Anyone who has ever been around the critically endangered Hawaiian crow, or alala, knows how smart they are.
Turns out the native birds are even more astute than previously believed.
A study published Thursday in the journal Nature reveals that the alala is a “remarkable” and “dexterous” user of tools — an ability found in only a handful of other bird species and in less than 1 percent of all animals.
“They are extremely intelligent,” said Bryce Masuda, manager of the Hawaii Endangered Bird Conservation Program, which oversees the captive alala propagation project for the Institute for Conservation Research, with facilities on Hawaii island and Maui.
Masuda and five other Institute for Conservation Research scientists on Hawaii island, on Maui and in San Diego joined six researchers from the University of St. Andrews in the United Kingdom and one from the University of Bath in the U.K. in conducting the tool-use experiments.
The results come two months before the planned release of alala into the wild for the first time in more than two decades.
A successful release of a dozen of the birds at Puu Makaala Natural Area Reserve on Hawaii island will mean it will be the first time the Hawaiian crow will exist in a Big Island forest since the last pair vanished in South Kona in 2002.
In the previous decade the alala was down to only 20 individuals and on the cusp of extinction, the victim of habitat loss and predators such as rats and mongoose.
Today the world’s population of alala numbers 131, all of which are housed in two facilities on Hawaii island and Maui.
Masuda said his team, having observed the birds for years in captivity, already knew they could use tools, or sticks, when Christian Rutz of St. Andrews called him in 2013. Rutz told him he strongly suspected Hawaiian crows use tools when they forage for food.
What the Hawaii team didn’t know, Masuda said, was just how adept the crows were at handling tools.
In experiments involving all of the alala population at the time, researchers found that 93 percent of the adult birds could use sticks to extract food from holes and crevasses in logs.
“They could do it in less than a minute,” he said.
Although the youngest birds could not do it, they could once they matured enough to figure it out at about the age of 3, Masuda said.
According to the study, at least two lines of evidence suggest that tool use is part of the species’ natural range of behavior: the capacity for proficient tool use species-wide and the fact juveniles learn to use tools without training or input from adults.
Rutz, the lead author, whose academic group studies the ecology and evolution of tool use in animals, for years had been studying the New Caledonian crow, the only other member of the genus Corvus known for using tools. (New Caledonia is a French territory comprising a group of South Pacific islands.)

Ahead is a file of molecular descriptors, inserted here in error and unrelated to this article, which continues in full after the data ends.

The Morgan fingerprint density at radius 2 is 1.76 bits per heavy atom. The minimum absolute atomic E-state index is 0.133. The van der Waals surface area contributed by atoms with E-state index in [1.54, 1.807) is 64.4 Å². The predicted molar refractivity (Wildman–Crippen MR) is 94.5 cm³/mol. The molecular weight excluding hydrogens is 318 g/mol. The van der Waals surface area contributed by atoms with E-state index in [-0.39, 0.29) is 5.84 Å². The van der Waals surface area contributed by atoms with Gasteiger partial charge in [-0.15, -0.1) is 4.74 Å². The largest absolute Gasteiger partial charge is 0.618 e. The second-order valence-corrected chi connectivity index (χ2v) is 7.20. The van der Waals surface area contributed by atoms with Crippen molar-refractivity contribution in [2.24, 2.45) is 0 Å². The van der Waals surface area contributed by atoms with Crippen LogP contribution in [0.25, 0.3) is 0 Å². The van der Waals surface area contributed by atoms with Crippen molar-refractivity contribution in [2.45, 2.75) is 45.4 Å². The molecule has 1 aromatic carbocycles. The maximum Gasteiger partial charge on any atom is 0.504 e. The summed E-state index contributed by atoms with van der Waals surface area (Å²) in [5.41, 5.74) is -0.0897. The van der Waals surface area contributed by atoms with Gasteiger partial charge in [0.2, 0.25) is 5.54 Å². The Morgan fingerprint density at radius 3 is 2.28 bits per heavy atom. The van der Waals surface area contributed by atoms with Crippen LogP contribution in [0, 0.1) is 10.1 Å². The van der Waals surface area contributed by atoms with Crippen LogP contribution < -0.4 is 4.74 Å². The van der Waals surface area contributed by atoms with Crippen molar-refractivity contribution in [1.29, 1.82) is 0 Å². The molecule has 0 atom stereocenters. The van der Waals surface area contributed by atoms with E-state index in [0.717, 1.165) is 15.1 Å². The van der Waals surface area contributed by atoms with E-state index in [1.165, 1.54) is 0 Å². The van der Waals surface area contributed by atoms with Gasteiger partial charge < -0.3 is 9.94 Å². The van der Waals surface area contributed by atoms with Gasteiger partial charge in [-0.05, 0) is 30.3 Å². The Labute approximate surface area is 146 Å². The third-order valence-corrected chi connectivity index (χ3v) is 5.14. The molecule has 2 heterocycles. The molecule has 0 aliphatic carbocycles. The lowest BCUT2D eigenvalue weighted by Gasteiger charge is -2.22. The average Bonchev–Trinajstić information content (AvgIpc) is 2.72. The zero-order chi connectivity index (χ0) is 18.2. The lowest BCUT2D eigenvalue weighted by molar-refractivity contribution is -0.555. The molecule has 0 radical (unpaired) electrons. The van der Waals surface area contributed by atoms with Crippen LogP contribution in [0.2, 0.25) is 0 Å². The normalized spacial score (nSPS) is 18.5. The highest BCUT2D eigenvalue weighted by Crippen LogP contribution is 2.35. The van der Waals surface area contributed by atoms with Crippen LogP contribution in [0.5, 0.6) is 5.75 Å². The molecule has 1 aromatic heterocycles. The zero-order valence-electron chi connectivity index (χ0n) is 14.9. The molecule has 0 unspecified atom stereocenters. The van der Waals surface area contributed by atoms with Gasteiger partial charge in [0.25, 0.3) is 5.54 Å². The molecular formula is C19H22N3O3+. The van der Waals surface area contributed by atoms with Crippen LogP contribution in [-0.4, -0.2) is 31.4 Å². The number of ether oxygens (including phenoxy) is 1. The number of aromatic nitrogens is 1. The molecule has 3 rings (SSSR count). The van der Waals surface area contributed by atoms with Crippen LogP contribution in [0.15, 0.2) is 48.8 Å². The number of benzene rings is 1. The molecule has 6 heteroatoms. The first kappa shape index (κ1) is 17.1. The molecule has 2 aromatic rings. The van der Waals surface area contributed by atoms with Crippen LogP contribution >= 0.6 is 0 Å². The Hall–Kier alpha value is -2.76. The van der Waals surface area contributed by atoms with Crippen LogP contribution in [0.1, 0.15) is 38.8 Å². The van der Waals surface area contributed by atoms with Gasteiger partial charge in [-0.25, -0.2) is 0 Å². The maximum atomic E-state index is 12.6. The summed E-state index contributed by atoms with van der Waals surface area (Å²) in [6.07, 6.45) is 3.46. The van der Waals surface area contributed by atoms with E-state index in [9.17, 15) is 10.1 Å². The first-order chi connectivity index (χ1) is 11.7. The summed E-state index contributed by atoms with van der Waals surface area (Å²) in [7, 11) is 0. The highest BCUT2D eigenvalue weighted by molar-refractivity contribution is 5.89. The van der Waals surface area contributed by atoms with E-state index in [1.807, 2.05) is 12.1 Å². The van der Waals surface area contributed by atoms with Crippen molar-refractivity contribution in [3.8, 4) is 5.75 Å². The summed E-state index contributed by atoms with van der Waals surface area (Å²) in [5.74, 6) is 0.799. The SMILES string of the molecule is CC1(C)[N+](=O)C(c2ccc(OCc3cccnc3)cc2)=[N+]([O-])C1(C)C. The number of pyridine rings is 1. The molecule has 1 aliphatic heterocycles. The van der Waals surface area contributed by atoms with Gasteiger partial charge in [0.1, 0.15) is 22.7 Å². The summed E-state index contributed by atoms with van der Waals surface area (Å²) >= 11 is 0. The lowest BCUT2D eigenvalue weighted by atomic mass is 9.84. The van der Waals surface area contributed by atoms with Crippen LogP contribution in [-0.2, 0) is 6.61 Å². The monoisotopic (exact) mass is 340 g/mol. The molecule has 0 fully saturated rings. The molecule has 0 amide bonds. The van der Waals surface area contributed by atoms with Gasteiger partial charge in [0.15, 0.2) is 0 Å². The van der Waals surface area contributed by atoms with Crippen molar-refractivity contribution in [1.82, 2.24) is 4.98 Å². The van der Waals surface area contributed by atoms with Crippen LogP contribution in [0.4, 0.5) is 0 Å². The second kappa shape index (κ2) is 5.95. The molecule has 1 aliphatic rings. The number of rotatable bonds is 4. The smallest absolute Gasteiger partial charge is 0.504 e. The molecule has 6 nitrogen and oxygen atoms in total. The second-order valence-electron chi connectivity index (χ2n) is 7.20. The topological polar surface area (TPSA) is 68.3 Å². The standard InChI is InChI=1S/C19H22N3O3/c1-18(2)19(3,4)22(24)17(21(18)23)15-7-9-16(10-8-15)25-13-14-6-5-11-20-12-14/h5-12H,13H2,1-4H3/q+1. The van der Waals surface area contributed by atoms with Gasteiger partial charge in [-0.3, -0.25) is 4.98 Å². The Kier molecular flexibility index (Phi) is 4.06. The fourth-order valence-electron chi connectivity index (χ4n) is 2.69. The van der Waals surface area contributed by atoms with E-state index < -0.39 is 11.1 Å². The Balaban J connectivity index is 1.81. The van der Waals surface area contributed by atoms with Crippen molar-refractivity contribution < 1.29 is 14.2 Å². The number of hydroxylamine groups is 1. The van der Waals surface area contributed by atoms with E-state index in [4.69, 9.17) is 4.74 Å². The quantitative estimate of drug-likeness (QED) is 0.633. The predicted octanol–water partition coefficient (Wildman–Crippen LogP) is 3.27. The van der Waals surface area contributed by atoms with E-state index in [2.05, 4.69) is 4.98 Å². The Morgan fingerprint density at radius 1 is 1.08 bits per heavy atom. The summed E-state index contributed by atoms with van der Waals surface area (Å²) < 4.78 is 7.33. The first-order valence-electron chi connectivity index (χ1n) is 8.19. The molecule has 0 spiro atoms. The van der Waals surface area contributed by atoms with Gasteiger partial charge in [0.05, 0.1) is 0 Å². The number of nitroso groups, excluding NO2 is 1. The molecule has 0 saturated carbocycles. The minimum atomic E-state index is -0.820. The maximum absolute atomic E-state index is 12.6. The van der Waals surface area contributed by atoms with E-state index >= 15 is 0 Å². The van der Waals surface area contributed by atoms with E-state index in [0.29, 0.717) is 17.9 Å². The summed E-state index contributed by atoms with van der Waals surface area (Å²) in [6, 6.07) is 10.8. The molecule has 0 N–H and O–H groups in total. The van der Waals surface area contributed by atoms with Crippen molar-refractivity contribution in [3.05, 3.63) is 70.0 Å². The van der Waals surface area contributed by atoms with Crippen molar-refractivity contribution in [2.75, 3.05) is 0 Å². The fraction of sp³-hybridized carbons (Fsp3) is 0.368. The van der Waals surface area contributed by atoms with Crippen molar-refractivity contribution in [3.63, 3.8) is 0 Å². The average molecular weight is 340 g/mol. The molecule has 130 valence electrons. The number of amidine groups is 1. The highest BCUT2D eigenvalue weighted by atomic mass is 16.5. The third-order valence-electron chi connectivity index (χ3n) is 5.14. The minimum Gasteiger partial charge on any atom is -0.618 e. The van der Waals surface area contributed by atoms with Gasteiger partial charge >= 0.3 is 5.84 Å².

Reports of New Caledonian crows using foraging tools were published in 1928 and 1972.
“We had previously noticed that New Caledonian crows have unusually straight bills and wondered whether this may be an adaptation for holding tools, similar to humans’ opposable thumb,” Rutz said in a news release issued by St. Andrews.
He decided to search for other straight-billed corvid species and eventually zeroed in on the Hawaiian crow for further investigation.
Rutz’s hunch was confirmed by the study accomplished in collaboration with the Hawaii researchers.
The study, published as the cover story in Nature on Thursday, says the alala and the New Caledonian crows, while only distantly related, both evolved independently in similar environments on remote tropical islands, where conditions may have allowed for the development of tool use.
The scientists eventually want to learn how humans evolved to exhibit superior tool-using skills. But to achieve this, they say, other tool-using species are needed for comparison, which is why the discovery of a second tool-using crow species is so important.
Beyond the greater implications for the study of tool-use evolution, Masuda said the study is important for the alala as a species.
“It shows that we’re still learning so much about the alala,” he said. “It adds to our knowledge and gives us a greater appreciation of how unique and significant it is.”
Masuda said researchers already knew the alala is smarter than the average bird. For example, the alala uses a vast number of calls and vocalizations, more than any other raven or crow — a family of birds with an established reputation for being intelligent.
“That’s a huge language,” he said.
The alala is also known for being able to store away food under a rock, for example, and then retrieve it at a later time, Masuda said.
The Hawaii Endangered Bird Conservation Program is a field program of the San Diego Zoo’s Institute for Conservation Research, in partnership with the state Division of Forestry and Wildlife and the U.S. Fish and Wildlife Service, with additional funding from the Moore Family Foundation, Marisla Foundation, several anonymous donors and San Diego Zoo Global.
In addition to Masuda, the Hawaii researchers who contributed to the study were Lisa Komarczyk and Rosanna Leighton of the Keauhou Endangered Bird Conservation Center in Volcano and Joshua Kramer from the Maui Endangered Bird Conservation Center in Olinda.
The St. Andrews release quoted primatologist Jane Goodall, who studied tool use in primates. She said she’s exited about the alala study.
“I love learning about the discovery of tool-use behaviours in other species of animals. This latest finding is especially wonderful. With two tool-using corvids, the well-known Galapagos finches, and one vulture in the list of tool using birds, we can now make comparisons with avian and primate tool using. Each of these discoveries shows how much there is still to learn about animal behavior, and it makes me re-think about the evolution of tool use in our own earliest ancestors.”